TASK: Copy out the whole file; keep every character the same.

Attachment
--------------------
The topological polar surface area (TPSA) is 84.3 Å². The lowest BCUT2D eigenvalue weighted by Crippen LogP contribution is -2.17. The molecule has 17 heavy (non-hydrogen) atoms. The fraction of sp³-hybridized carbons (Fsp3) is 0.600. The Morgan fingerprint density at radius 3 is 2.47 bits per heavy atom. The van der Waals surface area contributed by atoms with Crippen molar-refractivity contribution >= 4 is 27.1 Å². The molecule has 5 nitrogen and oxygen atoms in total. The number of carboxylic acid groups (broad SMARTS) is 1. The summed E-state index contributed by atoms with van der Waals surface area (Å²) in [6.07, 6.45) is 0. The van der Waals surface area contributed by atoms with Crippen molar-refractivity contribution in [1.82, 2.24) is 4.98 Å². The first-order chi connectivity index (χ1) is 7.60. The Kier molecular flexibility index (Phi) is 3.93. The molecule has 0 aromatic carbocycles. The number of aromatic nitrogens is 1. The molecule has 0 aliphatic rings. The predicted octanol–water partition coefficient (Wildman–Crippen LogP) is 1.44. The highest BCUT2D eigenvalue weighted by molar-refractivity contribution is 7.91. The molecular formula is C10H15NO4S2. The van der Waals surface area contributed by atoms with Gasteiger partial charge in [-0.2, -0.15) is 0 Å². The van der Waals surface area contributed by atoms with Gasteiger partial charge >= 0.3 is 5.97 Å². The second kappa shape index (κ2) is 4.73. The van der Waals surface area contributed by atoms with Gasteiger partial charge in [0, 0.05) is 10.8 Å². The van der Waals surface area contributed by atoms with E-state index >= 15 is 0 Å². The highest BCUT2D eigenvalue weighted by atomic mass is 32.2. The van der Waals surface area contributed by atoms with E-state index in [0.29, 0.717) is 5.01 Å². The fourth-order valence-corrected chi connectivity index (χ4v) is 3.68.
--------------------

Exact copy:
The topological polar surface area (TPSA) is 84.3 Å². The lowest BCUT2D eigenvalue weighted by Crippen LogP contribution is -2.17. The molecule has 17 heavy (non-hydrogen) atoms. The fraction of sp³-hybridized carbons (Fsp3) is 0.600. The Morgan fingerprint density at radius 3 is 2.47 bits per heavy atom. The van der Waals surface area contributed by atoms with Crippen molar-refractivity contribution >= 4 is 27.1 Å². The molecule has 5 nitrogen and oxygen atoms in total. The number of carboxylic acid groups (broad SMARTS) is 1. The summed E-state index contributed by atoms with van der Waals surface area (Å²) in [6.07, 6.45) is 0. The van der Waals surface area contributed by atoms with Crippen molar-refractivity contribution in [1.82, 2.24) is 4.98 Å². The first-order chi connectivity index (χ1) is 7.60. The Kier molecular flexibility index (Phi) is 3.93. The molecule has 0 aromatic carbocycles. The number of aromatic nitrogens is 1. The molecule has 0 aliphatic rings. The predicted octanol–water partition coefficient (Wildman–Crippen LogP) is 1.44. The highest BCUT2D eigenvalue weighted by molar-refractivity contribution is 7.91. The molecular formula is C10H15NO4S2. The van der Waals surface area contributed by atoms with Gasteiger partial charge in [-0.2, -0.15) is 0 Å². The van der Waals surface area contributed by atoms with Gasteiger partial charge >= 0.3 is 5.97 Å². The second kappa shape index (κ2) is 4.73. The van der Waals surface area contributed by atoms with Gasteiger partial charge in [0, 0.05) is 10.8 Å². The van der Waals surface area contributed by atoms with E-state index >= 15 is 0 Å². The highest BCUT2D eigenvalue weighted by atomic mass is 32.2. The van der Waals surface area contributed by atoms with E-state index in [0.29, 0.717) is 5.01 Å². The fourth-order valence-corrected chi connectivity index (χ4v) is 3.68.